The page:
VATICAN CITY The Vatican told bishops around the world on Monday that they must make it a global priority to root out sexual abuse of children by priests.
The Roman Catholic Church told bishops in a letter that they should cooperate with civil authorities to end the abuse that has tarnished its image around the world.
"This is telling the world that we mean business. We want to be an example of prevention and care," said one Vatican official, speaking on condition of anonymity.
The letter is intended to help every diocese draw up its own tough guidelines, based on a global approach but in line with local civil law. These must be sent to the Vatican for review within a year.
"The responsibility for dealing with delicts (crimes) of sexual abuse of minors by clerics belongs in the first place to the diocesan bishop," the letter says.
It incorporates sweeping revisions made last year to the Church's laws on sexual abuse, which doubled a statute of limitations for disciplinary action against priests and extended the use of fast-track procedures to defrock them.
The Vatican has for years been struggling to control the damage that sexual abuse scandals in the United States and several European countries, including Pope Benedict's native Germany, have done to the Church's image.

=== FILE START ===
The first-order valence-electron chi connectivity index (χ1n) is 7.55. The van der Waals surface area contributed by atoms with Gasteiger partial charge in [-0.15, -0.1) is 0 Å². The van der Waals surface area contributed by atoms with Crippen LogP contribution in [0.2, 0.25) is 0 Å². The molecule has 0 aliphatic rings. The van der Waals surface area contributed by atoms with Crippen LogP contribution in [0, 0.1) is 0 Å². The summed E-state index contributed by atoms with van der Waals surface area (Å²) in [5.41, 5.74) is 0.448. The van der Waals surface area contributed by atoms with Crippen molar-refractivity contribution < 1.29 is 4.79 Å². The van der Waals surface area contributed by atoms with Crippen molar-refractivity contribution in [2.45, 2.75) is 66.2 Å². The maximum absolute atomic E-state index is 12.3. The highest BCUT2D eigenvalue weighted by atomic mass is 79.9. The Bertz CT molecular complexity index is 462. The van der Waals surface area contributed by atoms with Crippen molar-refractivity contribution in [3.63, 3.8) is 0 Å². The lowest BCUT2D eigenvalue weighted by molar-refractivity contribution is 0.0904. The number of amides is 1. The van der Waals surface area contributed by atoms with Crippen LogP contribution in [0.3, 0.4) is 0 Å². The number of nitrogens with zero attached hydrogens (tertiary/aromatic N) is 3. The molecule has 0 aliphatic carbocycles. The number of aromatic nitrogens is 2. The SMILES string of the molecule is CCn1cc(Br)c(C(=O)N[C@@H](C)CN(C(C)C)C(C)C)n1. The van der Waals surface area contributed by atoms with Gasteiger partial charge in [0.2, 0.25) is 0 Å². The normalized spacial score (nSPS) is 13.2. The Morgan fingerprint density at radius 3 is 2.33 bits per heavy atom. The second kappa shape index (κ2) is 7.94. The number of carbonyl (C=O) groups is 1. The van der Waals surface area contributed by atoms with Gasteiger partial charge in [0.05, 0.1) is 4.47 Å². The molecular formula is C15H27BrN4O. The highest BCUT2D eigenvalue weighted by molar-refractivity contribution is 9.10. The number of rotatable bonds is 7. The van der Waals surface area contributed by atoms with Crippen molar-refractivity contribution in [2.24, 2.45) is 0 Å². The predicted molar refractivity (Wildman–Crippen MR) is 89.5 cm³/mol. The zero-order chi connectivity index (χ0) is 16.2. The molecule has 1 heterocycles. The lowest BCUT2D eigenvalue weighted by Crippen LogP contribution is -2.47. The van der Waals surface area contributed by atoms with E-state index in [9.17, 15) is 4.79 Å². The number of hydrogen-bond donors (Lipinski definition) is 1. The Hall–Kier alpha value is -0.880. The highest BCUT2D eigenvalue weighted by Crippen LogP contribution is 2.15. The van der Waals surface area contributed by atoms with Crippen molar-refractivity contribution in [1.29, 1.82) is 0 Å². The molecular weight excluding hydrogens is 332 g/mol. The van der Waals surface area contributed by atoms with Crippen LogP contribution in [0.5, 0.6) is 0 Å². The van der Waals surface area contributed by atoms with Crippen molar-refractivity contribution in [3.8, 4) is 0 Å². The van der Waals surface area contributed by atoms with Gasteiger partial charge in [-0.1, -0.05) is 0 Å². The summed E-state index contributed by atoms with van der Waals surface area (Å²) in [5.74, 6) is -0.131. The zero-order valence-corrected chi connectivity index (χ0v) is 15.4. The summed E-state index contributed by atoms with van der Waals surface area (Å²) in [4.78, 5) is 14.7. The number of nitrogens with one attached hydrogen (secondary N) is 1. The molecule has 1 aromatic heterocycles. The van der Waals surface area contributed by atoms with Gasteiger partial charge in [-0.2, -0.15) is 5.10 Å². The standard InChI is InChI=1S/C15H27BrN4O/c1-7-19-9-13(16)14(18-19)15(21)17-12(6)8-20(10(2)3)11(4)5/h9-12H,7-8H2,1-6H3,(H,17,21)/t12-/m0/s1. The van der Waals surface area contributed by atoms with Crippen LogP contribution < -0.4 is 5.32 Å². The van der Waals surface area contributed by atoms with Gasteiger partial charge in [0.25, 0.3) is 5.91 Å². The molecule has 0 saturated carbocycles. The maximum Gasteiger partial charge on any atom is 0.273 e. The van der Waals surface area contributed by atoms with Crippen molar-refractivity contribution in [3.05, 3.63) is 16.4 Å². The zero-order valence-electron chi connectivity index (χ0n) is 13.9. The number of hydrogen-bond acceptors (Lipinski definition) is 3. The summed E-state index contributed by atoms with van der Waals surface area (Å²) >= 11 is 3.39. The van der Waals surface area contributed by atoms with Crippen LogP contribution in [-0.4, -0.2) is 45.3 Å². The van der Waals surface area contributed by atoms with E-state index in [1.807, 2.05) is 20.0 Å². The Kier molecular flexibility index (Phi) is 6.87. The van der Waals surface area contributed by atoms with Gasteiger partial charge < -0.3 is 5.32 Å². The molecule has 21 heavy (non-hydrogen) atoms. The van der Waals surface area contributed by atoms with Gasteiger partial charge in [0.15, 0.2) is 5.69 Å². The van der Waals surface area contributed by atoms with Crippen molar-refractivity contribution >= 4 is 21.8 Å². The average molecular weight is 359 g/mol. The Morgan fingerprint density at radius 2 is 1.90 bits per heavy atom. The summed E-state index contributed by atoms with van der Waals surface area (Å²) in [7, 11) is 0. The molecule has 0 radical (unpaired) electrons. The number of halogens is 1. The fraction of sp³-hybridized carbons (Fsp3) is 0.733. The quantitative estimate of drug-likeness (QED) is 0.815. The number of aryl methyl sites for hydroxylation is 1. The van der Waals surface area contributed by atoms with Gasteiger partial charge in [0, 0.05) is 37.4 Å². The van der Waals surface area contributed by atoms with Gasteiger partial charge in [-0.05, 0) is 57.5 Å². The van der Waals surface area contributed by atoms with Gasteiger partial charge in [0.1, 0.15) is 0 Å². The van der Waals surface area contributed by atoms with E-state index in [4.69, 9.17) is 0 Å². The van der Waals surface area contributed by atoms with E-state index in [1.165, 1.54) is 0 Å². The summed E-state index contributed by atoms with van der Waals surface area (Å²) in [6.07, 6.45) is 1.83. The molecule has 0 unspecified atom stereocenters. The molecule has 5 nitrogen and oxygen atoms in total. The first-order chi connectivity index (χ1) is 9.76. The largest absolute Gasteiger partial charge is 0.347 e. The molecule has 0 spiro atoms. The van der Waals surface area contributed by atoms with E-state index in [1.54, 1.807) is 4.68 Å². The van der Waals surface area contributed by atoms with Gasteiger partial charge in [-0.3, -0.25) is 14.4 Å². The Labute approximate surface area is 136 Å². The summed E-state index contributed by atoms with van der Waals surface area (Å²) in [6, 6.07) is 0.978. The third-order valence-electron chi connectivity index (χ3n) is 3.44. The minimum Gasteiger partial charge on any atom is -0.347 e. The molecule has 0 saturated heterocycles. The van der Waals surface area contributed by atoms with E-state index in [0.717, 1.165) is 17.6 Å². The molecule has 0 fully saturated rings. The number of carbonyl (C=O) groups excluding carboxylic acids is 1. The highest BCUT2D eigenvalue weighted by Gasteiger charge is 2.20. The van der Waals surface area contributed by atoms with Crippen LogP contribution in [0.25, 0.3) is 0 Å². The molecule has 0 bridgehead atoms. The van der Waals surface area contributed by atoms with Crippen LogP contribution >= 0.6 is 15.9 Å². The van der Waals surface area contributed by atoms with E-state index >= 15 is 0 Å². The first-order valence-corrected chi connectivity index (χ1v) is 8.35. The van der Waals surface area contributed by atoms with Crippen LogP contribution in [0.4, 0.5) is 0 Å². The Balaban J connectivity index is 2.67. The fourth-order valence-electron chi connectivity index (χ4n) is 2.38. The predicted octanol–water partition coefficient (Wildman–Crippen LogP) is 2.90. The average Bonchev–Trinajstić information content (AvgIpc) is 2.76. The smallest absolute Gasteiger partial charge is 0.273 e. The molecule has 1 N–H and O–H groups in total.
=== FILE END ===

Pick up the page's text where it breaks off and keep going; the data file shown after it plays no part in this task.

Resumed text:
"This goes beyond what was done before," the Vatican official said. "It is setting up a standard of best principles, best policy to be followed globally. It makes protection of minors a paramount principle and takes a long-term view because it talks about the formation of future priests."
The scandal has led to the resignation of bishops in several countries. Last year, Benedict begged forgiveness from God and from abuse victims, and said the church would do everything in its power to ensure that it never happened again.
The Vatican official said that if local civil legislation requires that bishops report sex offenders directly to authorities, they are obliged to do so and the guidelines will include this.
Victims groups said they were not satisfied.
"There's no "zero tolerance" or "mandatory reporting" requirement. There's no insistence that bishops warn their flock about child molesting clerics. There's nothing that will make a child safer today or tomorrow or next month or next year," said SNAP, the Survivors Network of those Abused by Priests.
The letter tells bishops they must be prepared to listen to the victims and their families and be committed to their spiritual and psychological assistance. Bishops must be more careful in choosing candidates for the priesthood in order to weed out early those who are or could become sex abusers.
It says that while those accused of being sexual abusers have to be treated fairly and with due process, those who are known to be abusers must be excluded from the public ministry.
In many of the cases of sexual abuse around the world, local bishops allowed known abusers to be moved from parish to parish instead of being defrocked.
(Editing by Mark Trevelyan and Mark Heinrich)
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